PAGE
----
The More They Stay the Same 

In some ways, the NBA’s media history has come full circle from 2002.

Back then, NBC was the incumbent on the verge of losing its rights while TNT was sitting pretty. Cable networks TNT and ESPN were the challenger brands, swiping rights from broadcast networks thanks to their dual revenue streams from advertising and subscriber fees. Now giant streamers like Prime, Apple, and Netflix are the disruptors. With the cable bundle crumbling around TNT and ESPN, legacy broadcasters like NBC are back in vogue.

Back then, Stern kick-started the migration of live sports to cable TV by shifting most of his games to ESPN and TNT. Now Silver could accelerate the movement of sports to streaming platforms by shifting the NBA playoffs, All-Star weekend, and the In-Season Tournament to Prime. 

Back then, critics and fans bemoaned the loss of the NBA on NBC. As the Los Angeles Times wrote in 2001, “The NBA off NBC? It doesn’t have quite the same ring, but then, neither does Michael Jordan, starting forward for the Washington Wizards.” Now it’s TNT getting overdue love and appreciation. Dubbing it simply the “greatest sports show ever,” Yahoo! Sports columnist Dan Wetzel wrote a public plea to “save” Inside the NBA. “Appreciate it while it’s still here, because if this goes away, there may never be anything as good again,” he wrote.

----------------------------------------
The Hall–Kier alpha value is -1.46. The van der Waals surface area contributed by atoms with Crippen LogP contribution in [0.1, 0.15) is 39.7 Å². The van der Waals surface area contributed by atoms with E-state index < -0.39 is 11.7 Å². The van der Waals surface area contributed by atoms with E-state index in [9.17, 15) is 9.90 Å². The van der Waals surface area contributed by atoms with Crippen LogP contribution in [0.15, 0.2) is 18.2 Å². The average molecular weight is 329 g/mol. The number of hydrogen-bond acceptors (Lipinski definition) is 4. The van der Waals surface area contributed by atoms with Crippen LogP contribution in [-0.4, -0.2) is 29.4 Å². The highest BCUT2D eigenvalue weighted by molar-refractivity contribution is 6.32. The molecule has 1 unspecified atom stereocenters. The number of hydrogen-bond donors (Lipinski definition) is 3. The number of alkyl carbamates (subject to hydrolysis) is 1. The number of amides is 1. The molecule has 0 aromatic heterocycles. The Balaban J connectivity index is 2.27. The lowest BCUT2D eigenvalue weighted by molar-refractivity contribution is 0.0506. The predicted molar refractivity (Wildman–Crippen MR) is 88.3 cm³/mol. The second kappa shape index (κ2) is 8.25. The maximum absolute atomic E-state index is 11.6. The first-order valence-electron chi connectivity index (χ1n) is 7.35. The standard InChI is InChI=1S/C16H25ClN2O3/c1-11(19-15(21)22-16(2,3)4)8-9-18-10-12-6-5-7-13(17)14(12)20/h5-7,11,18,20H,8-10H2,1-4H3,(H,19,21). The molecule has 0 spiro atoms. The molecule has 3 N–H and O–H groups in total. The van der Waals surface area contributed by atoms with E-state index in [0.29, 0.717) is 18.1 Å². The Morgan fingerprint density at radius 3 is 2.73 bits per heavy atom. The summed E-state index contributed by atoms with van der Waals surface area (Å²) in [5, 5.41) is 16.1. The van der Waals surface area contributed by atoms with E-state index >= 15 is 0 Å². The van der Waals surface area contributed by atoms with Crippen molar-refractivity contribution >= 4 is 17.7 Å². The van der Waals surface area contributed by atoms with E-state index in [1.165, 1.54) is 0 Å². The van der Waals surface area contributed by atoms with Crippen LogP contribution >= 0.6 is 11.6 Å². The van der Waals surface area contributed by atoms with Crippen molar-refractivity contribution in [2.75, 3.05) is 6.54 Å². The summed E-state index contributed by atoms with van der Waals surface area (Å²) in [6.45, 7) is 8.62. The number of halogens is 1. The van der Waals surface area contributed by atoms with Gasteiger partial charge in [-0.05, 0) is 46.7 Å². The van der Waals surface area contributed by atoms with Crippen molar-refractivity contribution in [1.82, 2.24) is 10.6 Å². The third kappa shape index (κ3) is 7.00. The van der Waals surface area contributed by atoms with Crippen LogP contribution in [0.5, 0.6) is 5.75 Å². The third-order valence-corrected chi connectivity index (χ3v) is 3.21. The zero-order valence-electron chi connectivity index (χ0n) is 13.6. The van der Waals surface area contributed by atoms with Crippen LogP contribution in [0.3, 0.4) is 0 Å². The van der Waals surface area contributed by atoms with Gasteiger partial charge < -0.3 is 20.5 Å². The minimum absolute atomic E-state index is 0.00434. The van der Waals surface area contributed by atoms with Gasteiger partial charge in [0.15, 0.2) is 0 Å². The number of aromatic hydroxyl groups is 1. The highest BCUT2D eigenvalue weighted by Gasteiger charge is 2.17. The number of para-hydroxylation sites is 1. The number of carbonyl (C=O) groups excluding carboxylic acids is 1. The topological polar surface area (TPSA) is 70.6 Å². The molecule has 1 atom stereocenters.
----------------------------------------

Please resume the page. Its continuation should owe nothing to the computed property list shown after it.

As former lead NBA play-by-play announcer for both NBC and TNT, Albert has no rooting interest in which network ends up with which package. But he remembers the “chills” he got hearing “Roundball Rock” before Costas delivered his pregame teases.

Can history repeat itself? Not exactly, according to Costas. But it will be fascinating to see whether the Peacock can capture hoops lightning in a bottle twice.

“It had enormous reach and cultural impact. And it can fairly be said that under Dick Ebersol’s direction the games were presented not only skillfully but in a very dramatic fashion, which elevated an already very appealing product. If NBC acquires the NBA again, it will be a coup. And a large plus. And I am sure they will do an excellent job presenting it. … But the first NBA on NBC was just a perfect storm of positive circumstances. And perfect storms are few and far between.”

Michael McCarthy’s “Tuned In” column is at your fingertips every week with the latest insights and ongoings around sports media. If he hears it, you will, too.